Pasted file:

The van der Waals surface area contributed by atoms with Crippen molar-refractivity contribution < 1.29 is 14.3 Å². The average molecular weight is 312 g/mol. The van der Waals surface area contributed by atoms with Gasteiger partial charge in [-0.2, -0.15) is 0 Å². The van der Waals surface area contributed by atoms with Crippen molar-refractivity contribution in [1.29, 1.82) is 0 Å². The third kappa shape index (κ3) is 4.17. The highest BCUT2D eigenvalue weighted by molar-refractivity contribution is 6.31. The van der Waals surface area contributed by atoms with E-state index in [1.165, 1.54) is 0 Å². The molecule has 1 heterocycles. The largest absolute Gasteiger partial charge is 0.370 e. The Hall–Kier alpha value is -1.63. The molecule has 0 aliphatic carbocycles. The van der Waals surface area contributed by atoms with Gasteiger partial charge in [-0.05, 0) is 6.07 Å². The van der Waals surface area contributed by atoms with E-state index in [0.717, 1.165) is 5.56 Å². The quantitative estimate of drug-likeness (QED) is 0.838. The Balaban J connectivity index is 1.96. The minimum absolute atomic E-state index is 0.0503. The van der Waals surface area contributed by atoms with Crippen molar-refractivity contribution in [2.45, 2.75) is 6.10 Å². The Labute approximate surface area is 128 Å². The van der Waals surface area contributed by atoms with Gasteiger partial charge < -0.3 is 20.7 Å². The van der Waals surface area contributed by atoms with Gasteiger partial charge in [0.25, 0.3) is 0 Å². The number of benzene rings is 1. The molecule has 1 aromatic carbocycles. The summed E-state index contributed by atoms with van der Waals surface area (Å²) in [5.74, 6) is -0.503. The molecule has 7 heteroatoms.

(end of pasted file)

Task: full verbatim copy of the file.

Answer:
The van der Waals surface area contributed by atoms with Crippen molar-refractivity contribution < 1.29 is 14.3 Å². The average molecular weight is 312 g/mol. The van der Waals surface area contributed by atoms with Gasteiger partial charge in [-0.2, -0.15) is 0 Å². The van der Waals surface area contributed by atoms with Crippen molar-refractivity contribution in [1.29, 1.82) is 0 Å². The third kappa shape index (κ3) is 4.17. The highest BCUT2D eigenvalue weighted by molar-refractivity contribution is 6.31. The van der Waals surface area contributed by atoms with E-state index in [1.165, 1.54) is 0 Å². The molecule has 1 heterocycles. The largest absolute Gasteiger partial charge is 0.370 e. The Hall–Kier alpha value is -1.63. The molecule has 0 aliphatic carbocycles. The van der Waals surface area contributed by atoms with Gasteiger partial charge in [-0.05, 0) is 6.07 Å². The van der Waals surface area contributed by atoms with E-state index in [0.717, 1.165) is 5.56 Å². The quantitative estimate of drug-likeness (QED) is 0.838. The Balaban J connectivity index is 1.96. The minimum absolute atomic E-state index is 0.0503. The van der Waals surface area contributed by atoms with Crippen molar-refractivity contribution in [2.45, 2.75) is 6.10 Å². The Labute approximate surface area is 128 Å². The van der Waals surface area contributed by atoms with Gasteiger partial charge < -0.3 is 20.7 Å². The van der Waals surface area contributed by atoms with Gasteiger partial charge in [0.25, 0.3) is 0 Å². The number of benzene rings is 1. The molecule has 1 aromatic carbocycles. The summed E-state index contributed by atoms with van der Waals surface area (Å²) in [5.74, 6) is -0.503. The molecule has 7 heteroatoms.